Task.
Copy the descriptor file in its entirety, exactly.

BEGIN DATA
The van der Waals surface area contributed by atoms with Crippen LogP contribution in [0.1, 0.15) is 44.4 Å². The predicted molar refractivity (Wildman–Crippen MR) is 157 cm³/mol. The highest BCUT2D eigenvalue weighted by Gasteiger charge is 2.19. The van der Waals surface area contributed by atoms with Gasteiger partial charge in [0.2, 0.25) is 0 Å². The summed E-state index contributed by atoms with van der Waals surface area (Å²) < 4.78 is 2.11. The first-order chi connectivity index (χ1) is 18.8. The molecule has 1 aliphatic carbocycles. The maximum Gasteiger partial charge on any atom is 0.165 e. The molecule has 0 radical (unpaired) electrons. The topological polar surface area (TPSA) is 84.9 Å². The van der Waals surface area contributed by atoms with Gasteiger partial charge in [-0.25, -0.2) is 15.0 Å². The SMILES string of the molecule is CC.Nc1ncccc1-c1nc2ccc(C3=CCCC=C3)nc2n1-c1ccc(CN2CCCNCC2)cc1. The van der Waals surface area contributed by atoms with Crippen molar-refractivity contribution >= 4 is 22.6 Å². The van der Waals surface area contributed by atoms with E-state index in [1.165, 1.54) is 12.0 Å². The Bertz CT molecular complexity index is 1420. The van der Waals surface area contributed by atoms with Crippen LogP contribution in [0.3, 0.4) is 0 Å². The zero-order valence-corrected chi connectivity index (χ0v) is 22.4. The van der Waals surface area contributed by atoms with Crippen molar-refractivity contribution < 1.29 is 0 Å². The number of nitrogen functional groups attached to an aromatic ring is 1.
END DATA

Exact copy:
The van der Waals surface area contributed by atoms with Crippen LogP contribution in [0.1, 0.15) is 44.4 Å². The predicted molar refractivity (Wildman–Crippen MR) is 157 cm³/mol. The highest BCUT2D eigenvalue weighted by Gasteiger charge is 2.19. The van der Waals surface area contributed by atoms with Gasteiger partial charge in [0.2, 0.25) is 0 Å². The summed E-state index contributed by atoms with van der Waals surface area (Å²) < 4.78 is 2.11. The first-order chi connectivity index (χ1) is 18.8. The molecule has 1 aliphatic carbocycles. The maximum Gasteiger partial charge on any atom is 0.165 e. The molecule has 0 radical (unpaired) electrons. The topological polar surface area (TPSA) is 84.9 Å². The van der Waals surface area contributed by atoms with Gasteiger partial charge in [-0.25, -0.2) is 15.0 Å². The SMILES string of the molecule is CC.Nc1ncccc1-c1nc2ccc(C3=CCCC=C3)nc2n1-c1ccc(CN2CCCNCC2)cc1. The van der Waals surface area contributed by atoms with Crippen molar-refractivity contribution >= 4 is 22.6 Å². The van der Waals surface area contributed by atoms with E-state index in [1.165, 1.54) is 12.0 Å². The Bertz CT molecular complexity index is 1420. The van der Waals surface area contributed by atoms with Crippen LogP contribution in [0.3, 0.4) is 0 Å². The zero-order valence-corrected chi connectivity index (χ0v) is 22.4. The van der Waals surface area contributed by atoms with Crippen molar-refractivity contribution < 1.29 is 0 Å². The number of nitrogen functional groups attached to an aromatic ring is 1.